Supplementary bloatLawmakers seem to think that money is falling from the sky in the form of budget supplements. They forget that this money is actually coming from the pockets of taxpayers.
If they thought otherwise, they would not be padding the hurriedly constructed budget supplements coming through the National Assembly with civil projects benefitting their own electorates.
The Assembly committee charged with overseeing the budget bill expanded the supplement by a whopping 5.5 trillion won from the initial amount. This would have been all well and good if the projects were essential to reviving the national economy. The nation’s financial health should be a priority. But there is no rhyme or reason to the list of businesses to which lawmakers have allocated the supplemental funds.
In one of the most egregious examples of wasteful spending, 4.9 billion won was earmarked to transform Uljin Airport into an aviation training center. The airport hasn’t even been officially opened due to the low number of prospective passengers; it is difficult to see the logic behind the move. In the electoral district of Ulleung Island, neither a proposed circumferential road nor a business center to be built there fulfills the purpose of resuscitating the economy.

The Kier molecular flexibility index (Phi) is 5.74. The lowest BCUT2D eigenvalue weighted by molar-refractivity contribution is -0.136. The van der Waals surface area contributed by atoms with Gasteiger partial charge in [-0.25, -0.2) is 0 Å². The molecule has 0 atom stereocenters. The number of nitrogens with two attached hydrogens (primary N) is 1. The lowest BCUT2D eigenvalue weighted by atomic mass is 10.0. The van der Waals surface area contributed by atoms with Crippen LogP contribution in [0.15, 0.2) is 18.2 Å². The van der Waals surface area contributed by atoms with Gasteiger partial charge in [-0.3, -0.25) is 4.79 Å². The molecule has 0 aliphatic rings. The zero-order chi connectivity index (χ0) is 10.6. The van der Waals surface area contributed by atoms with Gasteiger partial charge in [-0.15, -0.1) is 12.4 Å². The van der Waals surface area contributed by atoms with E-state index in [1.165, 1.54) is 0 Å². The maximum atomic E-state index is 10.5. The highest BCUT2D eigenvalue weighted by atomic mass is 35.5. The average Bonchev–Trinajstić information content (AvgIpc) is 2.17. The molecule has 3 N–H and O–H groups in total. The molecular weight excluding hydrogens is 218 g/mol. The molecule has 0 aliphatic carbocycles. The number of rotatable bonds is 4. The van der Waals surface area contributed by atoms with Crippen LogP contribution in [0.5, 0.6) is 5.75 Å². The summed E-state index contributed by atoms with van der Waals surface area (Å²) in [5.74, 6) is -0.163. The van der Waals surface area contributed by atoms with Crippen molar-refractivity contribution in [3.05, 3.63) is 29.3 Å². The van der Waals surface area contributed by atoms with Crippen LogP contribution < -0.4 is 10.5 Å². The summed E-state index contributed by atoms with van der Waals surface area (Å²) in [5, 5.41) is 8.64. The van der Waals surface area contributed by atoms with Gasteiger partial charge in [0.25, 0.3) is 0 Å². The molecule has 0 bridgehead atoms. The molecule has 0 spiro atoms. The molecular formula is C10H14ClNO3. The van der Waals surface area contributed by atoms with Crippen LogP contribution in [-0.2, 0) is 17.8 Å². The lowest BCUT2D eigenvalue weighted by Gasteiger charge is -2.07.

This supplement is the largest in history. The government initially proposed a total budget of 28.9 trillion won and the Assembly is planning to add another 5.5 trillion won. The result will be higher taxes for Koreans ? not an easy proposition when people are already suffering salary cuts and fears about unemployment.
It’s especially unfortunate to note that there was so little opposition to the supplementary budget bill. Lawmakers don’t seem to care about the damage they are doing to the country’s financial health. The focus was on quelling the financial crisis, even though the national debt rose from 308 trillion won last year to 367 trillion won this year and the ratio of national debt to gross domestic product surged from 30.1 percent to 35.6 percent in the same one-year period.
If lawmakers had even a modicum of understanding of the situation facing the majority of the Korean people, they would not have moved in this direction. Instead, they should have kept a closer watch over the plans submitted by the government and ensured that special interest projects were cut.
The actions of the opposition lawmakers were particularly disturbing. They should have been more faithful to their role as watchdogs. They were the ones who had argued that non-essential items should be kept to a minimum.
It is now up to the Assembly committee to undertake a strict review of the budget supplement before it gets further out of control.